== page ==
It`s more important to know where you`re going than to get there quickly.
Stashing since Nov 11, 2020
154 Stashed Ideas
We mostly use our smartphone’s alarm to wake up in the morning and rising up to a startling ‘beep beep’ sound can actually hinder our work performance and alertness.
Harsh alarms can disrupt our brain activity when awake, while the melodic alarm sounds like old pop songs can help the brain transition softly and effectively to a waking state.
Systems are the best way to progress since they reward effort and we control all the variables. However, we need to have a sense of direction in those efforts, to know what we are trying to accomplish.
Writing daily with no objective is just practice. If you want to achieve something, you need to commit to a certain output, like publishing a post on your blog weekly. At the end of the day, a system is a way to control how to achieve an output.
Essentialism is a disciplined, systematic approach for determining where our highest point of contribution lies, then making execution of those things almost effortless.
Being constantly interrupted by many different tasks isn't going to make you successful, only distracted. So clear away the distractions and put most of your energy on the essentials and create something worthwhile.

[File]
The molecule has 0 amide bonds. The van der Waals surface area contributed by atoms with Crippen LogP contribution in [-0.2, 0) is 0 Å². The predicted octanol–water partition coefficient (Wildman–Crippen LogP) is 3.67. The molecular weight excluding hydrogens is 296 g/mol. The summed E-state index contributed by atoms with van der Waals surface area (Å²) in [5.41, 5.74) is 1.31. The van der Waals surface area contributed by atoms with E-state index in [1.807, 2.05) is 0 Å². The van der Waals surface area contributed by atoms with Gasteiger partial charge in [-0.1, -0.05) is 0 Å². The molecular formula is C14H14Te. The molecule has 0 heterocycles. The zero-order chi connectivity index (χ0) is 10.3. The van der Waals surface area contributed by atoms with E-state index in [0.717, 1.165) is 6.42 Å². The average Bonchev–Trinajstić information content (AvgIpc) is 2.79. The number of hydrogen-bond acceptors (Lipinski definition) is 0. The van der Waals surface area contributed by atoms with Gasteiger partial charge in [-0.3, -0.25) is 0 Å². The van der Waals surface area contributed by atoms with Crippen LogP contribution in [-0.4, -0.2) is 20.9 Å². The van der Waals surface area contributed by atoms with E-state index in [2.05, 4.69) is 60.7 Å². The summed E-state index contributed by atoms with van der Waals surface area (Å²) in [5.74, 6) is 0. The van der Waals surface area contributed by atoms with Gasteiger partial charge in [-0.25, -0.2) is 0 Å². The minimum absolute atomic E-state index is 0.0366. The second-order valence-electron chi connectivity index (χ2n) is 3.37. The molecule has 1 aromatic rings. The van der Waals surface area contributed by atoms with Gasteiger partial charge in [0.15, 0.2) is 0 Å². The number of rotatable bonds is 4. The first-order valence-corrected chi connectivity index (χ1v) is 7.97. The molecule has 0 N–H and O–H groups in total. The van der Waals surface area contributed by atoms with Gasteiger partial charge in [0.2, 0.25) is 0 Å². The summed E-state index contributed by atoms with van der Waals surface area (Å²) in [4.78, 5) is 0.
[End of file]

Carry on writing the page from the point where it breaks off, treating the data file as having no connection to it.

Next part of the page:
Not every meeting can be done in 15 minutes, but for general day-to-day things, 15 minutes is ideal.
Consider getting washed and dressed before going back to bed to work. A clean and relatively tidy bedroom will be a more pleasant workplace.
A lovely neutral duvet cover works best as patterned linen can be distracting and busy. A throw or rug that you use when you work will help create a boundary.
Many of us would prefer to have a life filled with freedom and choice, rather than a fixed, imposed or structured routine. The structure feels good but after a while, there is an urge to rebel against it, as it feels like a chain tied to the leg.
The mess that is created when one rebels against a self-created structure is actually crucial for our growth. Whatever we are doing in our lives, managing, leading or creating, cannot be fruitful without structure.
We may tend to think of boredom as a response to monotonous activities. But boredom isn't this clearcut.
Research reveals that there's a significant variation in how much boredom each person can deal with.
In his self-help book "Smarter, Faster, Better", Charles Duhigg observes that we are now masters of our own time.
The onus to manage our time, attention, focus and priorities is on us. We are our own motivation, and have a variety of 'productivity' tools to fine-tune our managing, teamwork, decision-making and absorbion of information and data.